31 January 2005

Single...With Children: Take Advantage of Community Support

Group offers assistance to single moms

Single... with Children


Publication Date: 11/08/00

Did you ever have a day when the first thing you see upon awaking is that your dog has thrown up on your comforter? Or maybe you avoided that discovery only to go downstairs and find someone left the door ajar in your car and the battery is dead, and of course, you have to be somewhere in 15 minutes? Did you ever discover that your child volunteered you to send two dozen homemade brownies to school for a teacher appreciation party, and you learn of this as you are leaving to take him to school?

Life is filled with moments like I mentioned above. Of course, there are those days when everything in your life runs like a well-oiled machine, and you hit all your cues and make all your marks. It's just that sometimes there's a real run of "glitches" and every now and then it can feel very overwhelming.

In Gilda Radner's book, "It's Always Something," in which she wrote so eloquently about her battle with ovarian cancer, she talked at length about how the most important part of dealing with her devastating illness was the positive energy she tapped into through a support group. In fact, for weeks she had reluctantly agreed to attend the meetings, feeling as though the last thing she wanted was to find herself in a room filled with people in various stages of cancer.

What she discovered was quite the opposite. Instead of depression, she discovered hope. The point is that when groups of people journeying through sometimes daunting situations get together and share, a lot of wonderful things can happen. The same thing is true for single parents. Even though the last thing you might need on your calendar is another appointment, it could very well be that the additional appointment of attending a support group could literally change you life.

Now I don't mean to imply that single parenting is anything resembling the terror and fear of dealing with a life-threatening diagnosis. However, from the many people I've talked to who do deal with the day-to-day strain of going to work, making sure the kids are where they need to be, squeezing in the visit to the pediatrician's office for a cold that won't resolve, juggling an already overloaded schedule to piano lessons, soccer games and track meets, there are times when we all feel like throwing our hands up and saying "That's it! I really can't do this anymore. I'm spent."

Realistically, and quite fortunately, parenting doesn't allow us that luxury. And somehow, most days, in spite of feeling ourselves spread as thin as water, we manage to meet most, if not all, of the parenting obligations, only to fall into our beds late at night and wonder how in the world we did everything.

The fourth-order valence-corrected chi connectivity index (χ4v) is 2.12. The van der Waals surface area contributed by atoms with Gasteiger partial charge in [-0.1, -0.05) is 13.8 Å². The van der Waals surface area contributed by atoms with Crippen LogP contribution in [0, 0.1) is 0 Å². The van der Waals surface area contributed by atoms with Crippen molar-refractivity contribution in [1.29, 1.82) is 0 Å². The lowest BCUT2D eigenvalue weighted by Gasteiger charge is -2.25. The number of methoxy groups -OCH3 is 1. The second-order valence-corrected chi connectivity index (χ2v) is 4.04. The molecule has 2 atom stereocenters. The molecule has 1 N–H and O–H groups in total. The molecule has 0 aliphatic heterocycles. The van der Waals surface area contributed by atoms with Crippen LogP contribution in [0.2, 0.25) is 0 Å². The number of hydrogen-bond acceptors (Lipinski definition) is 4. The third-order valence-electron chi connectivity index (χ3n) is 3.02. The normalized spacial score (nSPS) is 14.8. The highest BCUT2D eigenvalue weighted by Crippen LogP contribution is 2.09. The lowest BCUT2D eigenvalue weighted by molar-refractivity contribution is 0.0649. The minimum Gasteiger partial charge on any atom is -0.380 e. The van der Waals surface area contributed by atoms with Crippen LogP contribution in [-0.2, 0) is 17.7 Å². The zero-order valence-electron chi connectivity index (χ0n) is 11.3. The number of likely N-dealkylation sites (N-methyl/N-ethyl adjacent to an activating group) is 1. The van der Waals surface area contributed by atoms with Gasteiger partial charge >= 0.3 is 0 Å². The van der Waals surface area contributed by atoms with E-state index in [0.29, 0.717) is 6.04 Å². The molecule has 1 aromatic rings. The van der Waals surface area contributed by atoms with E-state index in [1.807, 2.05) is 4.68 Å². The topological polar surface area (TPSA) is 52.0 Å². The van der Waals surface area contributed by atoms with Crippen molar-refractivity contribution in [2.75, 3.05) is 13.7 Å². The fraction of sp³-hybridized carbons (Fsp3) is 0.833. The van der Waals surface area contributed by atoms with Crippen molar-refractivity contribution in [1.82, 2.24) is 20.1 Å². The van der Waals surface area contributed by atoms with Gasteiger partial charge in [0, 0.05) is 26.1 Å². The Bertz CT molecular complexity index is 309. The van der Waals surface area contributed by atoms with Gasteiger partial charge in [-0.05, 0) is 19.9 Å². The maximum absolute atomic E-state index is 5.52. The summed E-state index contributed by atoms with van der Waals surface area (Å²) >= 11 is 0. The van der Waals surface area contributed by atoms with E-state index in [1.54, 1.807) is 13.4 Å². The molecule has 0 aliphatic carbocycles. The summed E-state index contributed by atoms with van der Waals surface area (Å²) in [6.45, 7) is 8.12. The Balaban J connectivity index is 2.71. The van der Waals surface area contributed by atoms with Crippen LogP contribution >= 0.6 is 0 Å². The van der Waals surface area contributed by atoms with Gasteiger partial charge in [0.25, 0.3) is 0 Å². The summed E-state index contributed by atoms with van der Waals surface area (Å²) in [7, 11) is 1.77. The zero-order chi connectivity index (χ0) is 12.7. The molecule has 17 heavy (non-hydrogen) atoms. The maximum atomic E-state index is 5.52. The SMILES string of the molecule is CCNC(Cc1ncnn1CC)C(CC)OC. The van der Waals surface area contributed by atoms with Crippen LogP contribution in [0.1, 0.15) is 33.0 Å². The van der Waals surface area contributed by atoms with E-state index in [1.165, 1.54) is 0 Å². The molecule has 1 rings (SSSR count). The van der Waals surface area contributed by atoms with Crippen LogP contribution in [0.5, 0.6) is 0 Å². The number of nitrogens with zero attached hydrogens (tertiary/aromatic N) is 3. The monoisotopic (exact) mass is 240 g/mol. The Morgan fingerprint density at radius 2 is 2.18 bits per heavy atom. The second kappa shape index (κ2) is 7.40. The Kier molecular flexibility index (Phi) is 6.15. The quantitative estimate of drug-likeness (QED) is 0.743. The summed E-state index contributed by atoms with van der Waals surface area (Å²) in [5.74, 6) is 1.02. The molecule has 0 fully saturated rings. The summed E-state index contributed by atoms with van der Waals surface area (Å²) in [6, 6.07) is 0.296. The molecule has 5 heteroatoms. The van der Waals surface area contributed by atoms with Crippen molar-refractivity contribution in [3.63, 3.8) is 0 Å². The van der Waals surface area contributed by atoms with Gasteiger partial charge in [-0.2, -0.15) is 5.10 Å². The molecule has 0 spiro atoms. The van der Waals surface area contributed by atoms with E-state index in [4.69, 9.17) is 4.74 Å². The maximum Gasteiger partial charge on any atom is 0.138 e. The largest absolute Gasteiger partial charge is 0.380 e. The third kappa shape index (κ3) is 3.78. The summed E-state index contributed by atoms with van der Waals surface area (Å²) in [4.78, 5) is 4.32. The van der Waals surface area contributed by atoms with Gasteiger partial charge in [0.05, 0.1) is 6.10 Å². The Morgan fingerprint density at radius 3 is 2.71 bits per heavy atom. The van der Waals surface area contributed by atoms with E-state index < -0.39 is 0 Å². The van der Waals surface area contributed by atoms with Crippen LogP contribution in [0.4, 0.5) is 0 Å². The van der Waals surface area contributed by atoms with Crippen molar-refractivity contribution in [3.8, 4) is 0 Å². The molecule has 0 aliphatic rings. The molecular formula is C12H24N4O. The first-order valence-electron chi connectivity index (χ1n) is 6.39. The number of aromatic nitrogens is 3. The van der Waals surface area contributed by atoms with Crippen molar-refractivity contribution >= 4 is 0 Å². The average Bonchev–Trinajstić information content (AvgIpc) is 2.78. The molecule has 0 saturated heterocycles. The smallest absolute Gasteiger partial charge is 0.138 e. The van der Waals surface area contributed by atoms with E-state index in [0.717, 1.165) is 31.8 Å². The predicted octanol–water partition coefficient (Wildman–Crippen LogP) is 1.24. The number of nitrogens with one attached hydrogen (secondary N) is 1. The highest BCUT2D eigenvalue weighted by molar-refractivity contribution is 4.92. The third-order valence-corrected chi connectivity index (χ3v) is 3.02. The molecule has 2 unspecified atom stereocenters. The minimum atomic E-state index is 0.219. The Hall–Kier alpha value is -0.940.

After a few months of a schedule like this, it's no wonder that many of us feel the pangs of burnout, a lot like a dog chasing his own tail with no hope of ever catching up. This can lead to depression, fatigue and a sinking self-esteem, none of which is a very healthy state to be leading a family. It's at those times that we need to step back and take a personal emotional inventory.

We all know the benefits of support groups for any range of human conditions. It's well documented that attending support groups can be helpful in tackling addictions, physical and emotional afflictions and bereavement, just to name a few. So why not seek out some support from people navigating families as single parents? Attending such meetings should never be viewed as a weakness or inadequacy. In fact, it's a positive sign that we want to grow and become better parents.

I recently spoke with Dan Purcell who told me of a wonderful opportunity for single moms sponsored by St. Peter's Episcopal Church. Though still in the beginning stages of organization, it has the potential to become a much-needed resource to address so many of the concerns that single mothers with children of all ages find themselves dealing with from time to time. Dan tells me this is not an evangelistic endeavor but a community service and one that, I think, we need more of. Anyone interested in finding out more information about this important community service group can call St. Peter's at 353-9594.

Now if you're thinking that your life is too busy to include a club meeting and that you just can't spare an hour or two a week to do something for yourself, consider this: Will your kids benefit more from a burned-out, at-wits-end mom, or a mom who is taking a little time to gather her strength, energy and thoughts from sharing and learning from others on the same course? You might be surprised at what a little emotional battery recharging can mean not only in your life, but the lives of those you love. We tend to forget that we really aren't "Energizer Bunnies."

Readers can e-mail Susie at Susiewrites@gmail.com or write to her c/o Amarillo Globe-News, Features Dept., P.O. Box 2091, Amarillo, TX 79166.

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